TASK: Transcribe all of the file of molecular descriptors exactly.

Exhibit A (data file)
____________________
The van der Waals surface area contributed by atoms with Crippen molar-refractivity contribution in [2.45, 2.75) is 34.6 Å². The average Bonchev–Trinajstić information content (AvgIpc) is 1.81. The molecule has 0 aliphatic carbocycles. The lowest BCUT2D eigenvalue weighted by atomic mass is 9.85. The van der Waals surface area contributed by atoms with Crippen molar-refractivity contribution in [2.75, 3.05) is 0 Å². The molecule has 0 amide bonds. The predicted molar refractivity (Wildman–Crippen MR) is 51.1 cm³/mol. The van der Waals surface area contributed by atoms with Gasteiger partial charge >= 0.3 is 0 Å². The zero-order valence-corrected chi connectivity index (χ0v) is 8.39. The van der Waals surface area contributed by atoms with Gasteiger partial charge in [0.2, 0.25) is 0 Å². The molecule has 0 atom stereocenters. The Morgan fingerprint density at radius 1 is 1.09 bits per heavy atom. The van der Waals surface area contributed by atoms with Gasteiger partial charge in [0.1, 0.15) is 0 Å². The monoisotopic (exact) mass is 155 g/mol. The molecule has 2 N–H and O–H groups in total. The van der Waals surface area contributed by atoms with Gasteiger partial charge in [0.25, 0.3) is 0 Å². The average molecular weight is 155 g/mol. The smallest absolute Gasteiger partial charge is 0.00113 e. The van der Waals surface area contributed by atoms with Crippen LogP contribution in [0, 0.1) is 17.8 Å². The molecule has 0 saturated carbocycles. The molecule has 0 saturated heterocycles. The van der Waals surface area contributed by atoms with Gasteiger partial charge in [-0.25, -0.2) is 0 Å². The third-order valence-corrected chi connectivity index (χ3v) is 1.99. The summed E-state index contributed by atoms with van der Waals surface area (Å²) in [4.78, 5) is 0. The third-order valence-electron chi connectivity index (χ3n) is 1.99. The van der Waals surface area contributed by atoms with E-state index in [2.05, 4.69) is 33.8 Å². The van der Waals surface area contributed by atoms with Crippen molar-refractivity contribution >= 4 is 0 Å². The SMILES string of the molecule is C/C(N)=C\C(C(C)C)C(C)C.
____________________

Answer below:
The van der Waals surface area contributed by atoms with Crippen molar-refractivity contribution in [2.45, 2.75) is 34.6 Å². The average Bonchev–Trinajstić information content (AvgIpc) is 1.81. The molecule has 0 aliphatic carbocycles. The lowest BCUT2D eigenvalue weighted by atomic mass is 9.85. The van der Waals surface area contributed by atoms with Crippen molar-refractivity contribution in [2.75, 3.05) is 0 Å². The molecule has 0 amide bonds. The predicted molar refractivity (Wildman–Crippen MR) is 51.1 cm³/mol. The van der Waals surface area contributed by atoms with Gasteiger partial charge >= 0.3 is 0 Å². The zero-order valence-corrected chi connectivity index (χ0v) is 8.39. The van der Waals surface area contributed by atoms with Gasteiger partial charge in [0.2, 0.25) is 0 Å². The molecule has 0 atom stereocenters. The Morgan fingerprint density at radius 1 is 1.09 bits per heavy atom. The van der Waals surface area contributed by atoms with Gasteiger partial charge in [0.1, 0.15) is 0 Å². The monoisotopic (exact) mass is 155 g/mol. The molecule has 2 N–H and O–H groups in total. The van der Waals surface area contributed by atoms with Gasteiger partial charge in [0.25, 0.3) is 0 Å². The average molecular weight is 155 g/mol. The smallest absolute Gasteiger partial charge is 0.00113 e. The van der Waals surface area contributed by atoms with Crippen LogP contribution in [0, 0.1) is 17.8 Å². The molecule has 0 saturated carbocycles. The molecule has 0 saturated heterocycles. The van der Waals surface area contributed by atoms with Gasteiger partial charge in [-0.25, -0.2) is 0 Å². The third-order valence-corrected chi connectivity index (χ3v) is 1.99. The summed E-state index contributed by atoms with van der Waals surface area (Å²) in [4.78, 5) is 0. The third-order valence-electron chi connectivity index (χ3n) is 1.99. The van der Waals surface area contributed by atoms with E-state index in [2.05, 4.69) is 33.8 Å². The van der Waals surface area contributed by atoms with Crippen molar-refractivity contribution >= 4 is 0 Å². The SMILES string of the molecule is C/C(N)=C\C(C(C)C)C(C)C.